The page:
The French and the Metaverse

Metaverse, unknown universe

However, this new technology, which is becoming increasingly fashionable, is still little recognized by the general public. In fact, only 35% of the French said they see what it is, including 14% “accurately”. If this finding depicts the metaverse as a still specialized universe, it also reveals a social and generational divide. Thus younger people show better subject knowledge (42% of 18-24 year olds see the metaverse, compared to 28% of those 65 or older), as do higher socio-professional groups (59 % of higher categories (versus 27% of people without diplomas). These two fractions, the generational and the social, also appear in representations associated with metaphysics and in potential uses.

In detail, the perceived uses of metaverses remain primarily entertainment-centric, and the French are not yet aware of the diversity of outlets offered by the metaverse. In addition, 21% of them were considered useless, according to the third item. Surprisingly taken from this study, only 5% of French people associate the metaverse with a gimmick of health restrictions despite attempts relayed by concert organizations, for example, when rooms were closed.

The metaverse provokes fear in a clear majority of French (75%), even within the population groups most advanced on this topic (49% of 18-24 year olds are afraid). However, he noticed a link between the level of knowledge of metaphysics and the degree of fear towards them: the less people see what it is, the more anxious they are. This reluctance to the metaverse leads to the expectation that the most feared state will step in to ensure that the virtual world respects the same rules as the real world (50% of people with concerns about the metaverse favor legislation, compared to 39% who are not).

The French seem to be aware of the limitations of virtualization of our activities: eight in ten believe that the virtual world would not make it possible to reduce carbon emissions in the real world. However, those under the age of 35 are more likely to believe the opposite (31% think the virtual world reduces carbon emissions compared to 17% of those aged 35 and over). Although young people are more sensitive to the environmental issue, here they appear less informed about the impact of digital technology, which may allow for a “tension” to emerge between two of their centers of interest: digital technology and the environment.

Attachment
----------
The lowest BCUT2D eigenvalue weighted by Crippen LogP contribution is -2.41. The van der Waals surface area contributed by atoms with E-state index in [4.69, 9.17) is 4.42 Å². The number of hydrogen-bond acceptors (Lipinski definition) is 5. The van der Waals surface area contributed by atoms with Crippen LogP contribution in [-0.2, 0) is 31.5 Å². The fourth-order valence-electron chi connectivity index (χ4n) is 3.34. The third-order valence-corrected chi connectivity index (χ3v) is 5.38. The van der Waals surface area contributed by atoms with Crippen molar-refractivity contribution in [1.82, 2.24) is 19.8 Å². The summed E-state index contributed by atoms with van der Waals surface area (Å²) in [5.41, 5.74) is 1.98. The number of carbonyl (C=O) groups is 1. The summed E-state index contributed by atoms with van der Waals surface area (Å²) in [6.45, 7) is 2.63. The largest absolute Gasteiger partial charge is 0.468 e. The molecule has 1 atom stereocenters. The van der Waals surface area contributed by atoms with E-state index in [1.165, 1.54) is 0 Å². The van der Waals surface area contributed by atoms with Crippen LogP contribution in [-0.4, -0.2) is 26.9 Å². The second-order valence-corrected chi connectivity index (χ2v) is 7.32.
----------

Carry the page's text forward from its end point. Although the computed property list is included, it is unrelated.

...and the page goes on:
The French who do not present themselves in a virtual world

The metaverse appears to be attracting quite a few French: less than one in ten (8%) plans to create their digital multiplier. In detail, a clear minority of the French say they are willing to invest their money in digital goods and services.

A virtual world limited to entertainment

Entertainment appears several times in this survey as a strong hub for metaverses. It is not only the first perceived use (60% stated), but it is also the first expectation of potential users. In fact, entertainment seems to be the number one digital service that the French say they are willing to pay for. The expected priority players in the Metaverse are museums, theaters and concert organizers before public administrations and private companies.

Facebook has failed to establish itself as a reference for metaverses in French opinion

Only 15% of the French are in favor of linking their Facebook accounts to digital profiles in the metaverse. Additionally, less than one in three French (26%) said they trust the company to create and manage the metaverse. And when the latter is put in competition with other players in terms of data protection, the group ranks last, and its image is certainly still affected by various scandals of data leakage from users of the social network. , including Cambridge Analytica in 2014 Thus, 17% of French people trust Facebook to manage their personal data in the metaverse, which lags far behind traditional players such as banks (38%) or public institutions (25%).

At the moment, Facebook’s shift towards the metaverse, which is particularly evident through the group’s name change, does not seem to carry with it the French public. In addition to distrust of social networks, the general public’s lack of training in particular can be explained by its distance from the metaverse.

The next issue of Data History will be devoted to this phenomenon, see you on 02/10 to learn all about the metaverse. Sign up on Linkedin by following this link!

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